Loyalty to a hotel chain can earn you points and privileges and ensure a Hotel Price Match Guarantee. Many in the industry have mastered collecting and maximizing hotel points. I do not consider myself an expert in this arena. But I have earned myself at least 50 free nights over the years, maybe more.
My strategy is to stick predominantly with one hotel chain and take advantage of offers from other chains. For example, I will sign up for a credit card for free nights. I have also earned free nights on Expedia, Hotels.com, etc. Brand loyalty gets you free nights, but you can only receive hotel points if you book directly through the hotel.
I was in the process of shopping for our hotel for NYC in July. Ideally, I would log in to one of my loyalty accounts, find the best deal, and book. I want to earn points and keep my status. After all, if this is not the best price, the hotel will match the lower rate under the “Hotel Price Match” promise.
Wrong. What I have found is that while all hotels have a hotel price match policy. The policies are lathered with technical nuances. They all require you to book with the hotel and then submit a claim. The showstopper is the hotel chain that will validate within 24 hours. Who is to say the lower rate will be available after 24 hours?
Let me share a couple of recent examples and save you a headache.
These searches are for New York City. July 26th – August 1st. Six nights for three adults. Standard rooms with two double beds, lowest non-refundable rate selected on all:
Hilton – DoubleTree Metropolitan New York City – Hotel Price Match Guarantee
- Travelzoo: Total price, including all fees and taxes: $1,529 – with or without signing in as a member.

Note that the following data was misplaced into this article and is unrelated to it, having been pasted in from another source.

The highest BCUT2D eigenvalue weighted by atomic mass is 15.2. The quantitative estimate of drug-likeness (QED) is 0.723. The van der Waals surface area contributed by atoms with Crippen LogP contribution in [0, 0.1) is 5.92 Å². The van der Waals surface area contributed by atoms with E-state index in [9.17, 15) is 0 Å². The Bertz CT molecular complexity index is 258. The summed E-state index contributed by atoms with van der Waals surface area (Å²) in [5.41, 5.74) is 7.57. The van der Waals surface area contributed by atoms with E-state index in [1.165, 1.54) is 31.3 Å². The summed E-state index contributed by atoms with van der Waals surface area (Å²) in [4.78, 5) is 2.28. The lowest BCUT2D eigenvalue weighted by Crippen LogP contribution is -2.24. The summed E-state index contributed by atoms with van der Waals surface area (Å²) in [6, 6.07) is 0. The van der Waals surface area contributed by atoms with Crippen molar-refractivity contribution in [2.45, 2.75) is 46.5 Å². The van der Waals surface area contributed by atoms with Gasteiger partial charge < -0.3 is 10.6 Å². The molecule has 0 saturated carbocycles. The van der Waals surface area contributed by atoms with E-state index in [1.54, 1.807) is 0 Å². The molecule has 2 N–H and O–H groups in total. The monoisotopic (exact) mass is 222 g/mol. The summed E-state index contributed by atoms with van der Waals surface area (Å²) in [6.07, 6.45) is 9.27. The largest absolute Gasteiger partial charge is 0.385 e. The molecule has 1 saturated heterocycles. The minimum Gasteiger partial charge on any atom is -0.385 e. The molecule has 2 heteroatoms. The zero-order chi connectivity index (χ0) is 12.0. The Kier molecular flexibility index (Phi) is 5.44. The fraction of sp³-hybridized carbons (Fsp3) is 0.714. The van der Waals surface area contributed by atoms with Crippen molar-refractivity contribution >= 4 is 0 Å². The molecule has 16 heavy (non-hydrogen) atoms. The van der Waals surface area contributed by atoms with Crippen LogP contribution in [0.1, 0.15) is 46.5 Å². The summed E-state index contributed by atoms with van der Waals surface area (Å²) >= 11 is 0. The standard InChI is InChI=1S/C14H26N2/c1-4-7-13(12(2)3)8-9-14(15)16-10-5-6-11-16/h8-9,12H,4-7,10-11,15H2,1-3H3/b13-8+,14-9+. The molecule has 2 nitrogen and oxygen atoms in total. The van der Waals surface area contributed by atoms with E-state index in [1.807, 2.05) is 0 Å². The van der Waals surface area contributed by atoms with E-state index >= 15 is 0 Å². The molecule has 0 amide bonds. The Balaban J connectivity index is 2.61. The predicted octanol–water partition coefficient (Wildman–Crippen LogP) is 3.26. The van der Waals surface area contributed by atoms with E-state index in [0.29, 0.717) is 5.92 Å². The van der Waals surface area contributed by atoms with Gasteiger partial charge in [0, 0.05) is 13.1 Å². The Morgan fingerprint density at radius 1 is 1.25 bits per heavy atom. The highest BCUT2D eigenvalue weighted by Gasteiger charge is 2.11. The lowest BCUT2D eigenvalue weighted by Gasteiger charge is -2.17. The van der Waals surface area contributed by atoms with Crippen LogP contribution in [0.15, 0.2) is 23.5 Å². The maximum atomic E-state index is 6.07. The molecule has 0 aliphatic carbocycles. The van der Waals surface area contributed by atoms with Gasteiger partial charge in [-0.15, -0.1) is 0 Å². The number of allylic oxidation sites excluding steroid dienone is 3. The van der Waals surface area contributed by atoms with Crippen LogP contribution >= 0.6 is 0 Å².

- Hilton Website: Total price, including all costs and taxes: $1,807 – signed in as a member.
I called Hilton on this one. Hilton will not honor this rate because they consider this rate a member-only price. Not true. You can book this rate even if you are not a member of Travelzoo. Hilton also wanted to debate if this was an apple-to-apple comparison. For example, could the rate I received on TravelZoo be canceled? It is irrelevant because the lowest price on Hilton is a pre-paid, non-refundable rate.
I am still mulling over taking them to the task and filing a claim to make my point and hold them accountable. The flip side is I am considering divorcing the Hilton. I have had a great 20-year relationship with them that is close to over. Hilton’s loyalty program depletes yearly, and the points needed for award nights continue to rise. The only advantage Hilton currently has is its presence; they are everywhere.
IHG – Crowne Plaza: Times Square Manhattan – Hotel Price Match Guarantee
- Booking.com: Total price, including all fees and taxes: $1,665 – not signed in as a member.
- IHG Website: Total price, including all fees and taxes: $2,067 – signed in as an IHG member.
I called IHG on this. Their response was interestingly black and white. Book with us and submit a claim. We will honor the hotel price match if we think it is valid. Alternatively, book a better deal. They did not care and made that apparent with statements like “each hotel is individually owned.” Please note that most hotels are franchises operating under a brand — a commonly known fact.
- It’s a sham, intending to get you to book directly at a higher rate.
- Brand loyalty should not require debate or claims to enjoy the best price.
- Hotels looking to keep their clients must revisit their approach to the policies created to stop them from getting the best rate.
- Hotels’ price match guarantees are more hassle than they are worth the time trying to secure.
- As a consumer, you need to decide between the price and points.
I don’t think paying an extra $300 or $400 to earn ~15Kin points is a bright idea. Review the rates on a hotel’s website. If they do not have the lowest price, move on and book the most economical rate you find.
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